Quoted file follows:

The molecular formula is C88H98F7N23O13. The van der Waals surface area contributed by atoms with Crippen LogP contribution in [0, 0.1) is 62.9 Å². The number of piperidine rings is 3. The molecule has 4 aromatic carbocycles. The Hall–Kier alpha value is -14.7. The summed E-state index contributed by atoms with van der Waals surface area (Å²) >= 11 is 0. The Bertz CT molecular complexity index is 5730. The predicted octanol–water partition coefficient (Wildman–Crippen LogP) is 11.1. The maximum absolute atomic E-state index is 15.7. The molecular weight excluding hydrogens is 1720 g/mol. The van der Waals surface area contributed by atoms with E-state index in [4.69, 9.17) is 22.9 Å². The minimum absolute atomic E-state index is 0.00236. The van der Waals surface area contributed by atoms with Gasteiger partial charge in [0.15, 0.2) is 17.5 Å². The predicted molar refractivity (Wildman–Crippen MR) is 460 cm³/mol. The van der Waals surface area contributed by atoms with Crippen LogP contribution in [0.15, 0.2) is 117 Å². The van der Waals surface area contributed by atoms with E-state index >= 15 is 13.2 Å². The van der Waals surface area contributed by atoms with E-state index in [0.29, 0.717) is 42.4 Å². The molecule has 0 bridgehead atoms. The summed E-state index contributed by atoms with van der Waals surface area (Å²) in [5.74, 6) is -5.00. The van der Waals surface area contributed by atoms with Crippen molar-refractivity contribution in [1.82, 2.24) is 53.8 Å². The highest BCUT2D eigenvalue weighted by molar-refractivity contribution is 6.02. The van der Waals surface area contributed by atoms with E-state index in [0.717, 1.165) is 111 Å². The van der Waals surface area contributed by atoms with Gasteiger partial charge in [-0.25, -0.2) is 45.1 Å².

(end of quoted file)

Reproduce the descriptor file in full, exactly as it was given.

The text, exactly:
The molecular formula is C88H98F7N23O13. The van der Waals surface area contributed by atoms with Crippen LogP contribution in [0, 0.1) is 62.9 Å². The number of piperidine rings is 3. The molecule has 4 aromatic carbocycles. The Hall–Kier alpha value is -14.7. The summed E-state index contributed by atoms with van der Waals surface area (Å²) >= 11 is 0. The Bertz CT molecular complexity index is 5730. The predicted octanol–water partition coefficient (Wildman–Crippen LogP) is 11.1. The maximum absolute atomic E-state index is 15.7. The molecular weight excluding hydrogens is 1720 g/mol. The van der Waals surface area contributed by atoms with E-state index in [4.69, 9.17) is 22.9 Å². The minimum absolute atomic E-state index is 0.00236. The van der Waals surface area contributed by atoms with Gasteiger partial charge in [0.15, 0.2) is 17.5 Å². The predicted molar refractivity (Wildman–Crippen MR) is 460 cm³/mol. The van der Waals surface area contributed by atoms with Crippen LogP contribution in [0.15, 0.2) is 117 Å². The van der Waals surface area contributed by atoms with E-state index >= 15 is 13.2 Å². The van der Waals surface area contributed by atoms with E-state index in [0.29, 0.717) is 42.4 Å². The molecule has 0 bridgehead atoms. The summed E-state index contributed by atoms with van der Waals surface area (Å²) in [5.74, 6) is -5.00. The van der Waals surface area contributed by atoms with Crippen molar-refractivity contribution in [1.82, 2.24) is 53.8 Å². The highest BCUT2D eigenvalue weighted by molar-refractivity contribution is 6.02. The van der Waals surface area contributed by atoms with E-state index in [0.717, 1.165) is 111 Å². The van der Waals surface area contributed by atoms with Gasteiger partial charge in [-0.25, -0.2) is 45.1 Å².